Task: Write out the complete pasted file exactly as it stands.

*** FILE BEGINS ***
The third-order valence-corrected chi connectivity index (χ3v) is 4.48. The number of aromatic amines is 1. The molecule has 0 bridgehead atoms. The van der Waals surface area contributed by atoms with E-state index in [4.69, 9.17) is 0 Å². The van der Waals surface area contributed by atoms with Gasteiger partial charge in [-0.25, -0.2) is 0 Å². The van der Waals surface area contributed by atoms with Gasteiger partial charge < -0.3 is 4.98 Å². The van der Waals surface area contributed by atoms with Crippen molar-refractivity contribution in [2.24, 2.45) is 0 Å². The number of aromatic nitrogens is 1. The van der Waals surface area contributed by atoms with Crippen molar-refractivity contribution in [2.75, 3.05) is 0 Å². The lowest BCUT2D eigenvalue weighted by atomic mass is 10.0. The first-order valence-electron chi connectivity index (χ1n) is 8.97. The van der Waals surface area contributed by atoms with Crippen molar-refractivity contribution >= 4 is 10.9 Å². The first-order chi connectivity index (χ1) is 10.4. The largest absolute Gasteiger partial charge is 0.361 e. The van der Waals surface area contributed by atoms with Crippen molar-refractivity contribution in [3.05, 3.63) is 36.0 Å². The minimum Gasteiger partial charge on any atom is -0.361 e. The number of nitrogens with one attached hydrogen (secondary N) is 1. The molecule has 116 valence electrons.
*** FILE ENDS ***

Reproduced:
The third-order valence-corrected chi connectivity index (χ3v) is 4.48. The number of aromatic amines is 1. The molecule has 0 bridgehead atoms. The van der Waals surface area contributed by atoms with E-state index in [4.69, 9.17) is 0 Å². The van der Waals surface area contributed by atoms with Gasteiger partial charge in [-0.25, -0.2) is 0 Å². The van der Waals surface area contributed by atoms with Gasteiger partial charge < -0.3 is 4.98 Å². The van der Waals surface area contributed by atoms with Crippen molar-refractivity contribution in [2.24, 2.45) is 0 Å². The number of aromatic nitrogens is 1. The van der Waals surface area contributed by atoms with Crippen molar-refractivity contribution in [2.75, 3.05) is 0 Å². The lowest BCUT2D eigenvalue weighted by atomic mass is 10.0. The first-order valence-electron chi connectivity index (χ1n) is 8.97. The van der Waals surface area contributed by atoms with Crippen molar-refractivity contribution >= 4 is 10.9 Å². The first-order chi connectivity index (χ1) is 10.4. The largest absolute Gasteiger partial charge is 0.361 e. The van der Waals surface area contributed by atoms with Crippen molar-refractivity contribution in [3.05, 3.63) is 36.0 Å². The minimum Gasteiger partial charge on any atom is -0.361 e. The number of nitrogens with one attached hydrogen (secondary N) is 1. The molecule has 116 valence electrons.